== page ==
Stem cell behaviours (self-renewal, maintenance, proliferation, cell fate determination, and differentiation) are delicately interplayed with the mitochondrial dynamics. As a consequence, stem cell niche factors and stress signalling regulate the responsiveness of mitochondrial dynamics and the anaerobic metabolism (glycolysis) by emphasizing the metabolic control of stemness and differentiation. Research in this field might shed light on potential new applications in stem cell-based therapy [8].

Infectious diseases are counteracted by the humoral immune response. The development and functions of immune cells rely on immunometabolism to rule immunoregulation. However, immune system metabolism of immune cells can also affect organs and regulate whole-body metabolism [9]. In particular, B cells undergo metabolic rewiring in diseases directly or indirectly affecting cell functions. Metabolic reprogramming in immune cells might play an important role in the pathogenesis of various diseases [10]. Metabolites and metabolic networks continually perform multitasking activities in immunometabolism and metabolites can also function as signalling molecules [11]. Therefore, the immune cell response is dependent on the metabolic products obtained from specific intracellular metabolic pathways (i.e., glycolysis, tricarboxylic acid cycle, pentose phosphate pathway, fatty acid oxidation, fatty acid synthesis and amino acid metabolism) [12].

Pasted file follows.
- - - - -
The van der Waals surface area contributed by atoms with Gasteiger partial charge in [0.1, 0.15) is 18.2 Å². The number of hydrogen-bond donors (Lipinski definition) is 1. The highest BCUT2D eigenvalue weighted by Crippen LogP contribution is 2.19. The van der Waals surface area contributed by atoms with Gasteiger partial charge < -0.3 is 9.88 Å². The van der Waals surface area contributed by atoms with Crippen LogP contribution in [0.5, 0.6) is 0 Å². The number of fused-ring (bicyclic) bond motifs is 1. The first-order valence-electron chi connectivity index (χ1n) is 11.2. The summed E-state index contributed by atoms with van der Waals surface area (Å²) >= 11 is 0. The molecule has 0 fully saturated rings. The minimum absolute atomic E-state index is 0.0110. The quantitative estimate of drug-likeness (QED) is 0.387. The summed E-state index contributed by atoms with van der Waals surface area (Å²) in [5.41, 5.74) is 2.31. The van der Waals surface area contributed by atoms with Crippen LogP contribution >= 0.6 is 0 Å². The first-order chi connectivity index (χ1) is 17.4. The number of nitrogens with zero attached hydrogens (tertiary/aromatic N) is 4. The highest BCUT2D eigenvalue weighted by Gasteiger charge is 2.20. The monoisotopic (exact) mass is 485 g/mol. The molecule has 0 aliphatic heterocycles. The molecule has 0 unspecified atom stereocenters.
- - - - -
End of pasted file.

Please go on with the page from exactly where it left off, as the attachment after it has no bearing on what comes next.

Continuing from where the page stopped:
In ischaemic brain damage, stroke, ischemia-reperfusion injury and heart failure, cells undergo a significant modification of oxidative metabolism that induce cell death. Therapies focused on the emerging roles of metabolites that can block metabolic pathways raise the possibility of innovative cerebro-cardiovascular therapies. The discovery of succinate accumulation during ischaemia and then its oxidation upon reperfusion has pointed out the produced mitochondrial superoxide as the main responsible for ischaemia-reperfusion injury. Indeed, the inhibition of reactive oxygen species formation in mitochondria, by blocking the reverse electron transfer during cell respiration, prevents the succinate accumulation during ischaemia and protects against tissue damage upon reperfusion [13].

On balance, an improved understanding of the contribution of cellular metabolism in human diseases constitutes the required basis to develop new therapies to prevent and counteract severe pathologies and provide efficient tools to improve and maintain health and life quality. Therefore, Cellular Metabolism Therapy section will be focused on cutting-edge research in cellular homeostasis under normal and pathological conditions to provide tools and clues for the treatment of disorders related to altered metabolic pathways.

Open access, high-level peer-review process and rapid publication are the missions of the Journal of Translational Medicine, thus giving the chance for highly interactive and timely discussion among researchers. Cellular Metabolism Therapy section is proud that its editorial board is made up of scientists with expertise in the biomedical research field. The editorial board composition and skills will surely ensure that every published manuscript is of the highest quality and internationally competitive. On behalf of the Editorial Board, I look forward to receiving your interesting contributions to Cellular Metabolism Therapy section.

Salvatore Nesci, PhD. Section Editor, Cellular Metabolism Therapy.


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Nesci, S. Cellular metabolism therapy. J Transl Med 20, 297 (2022).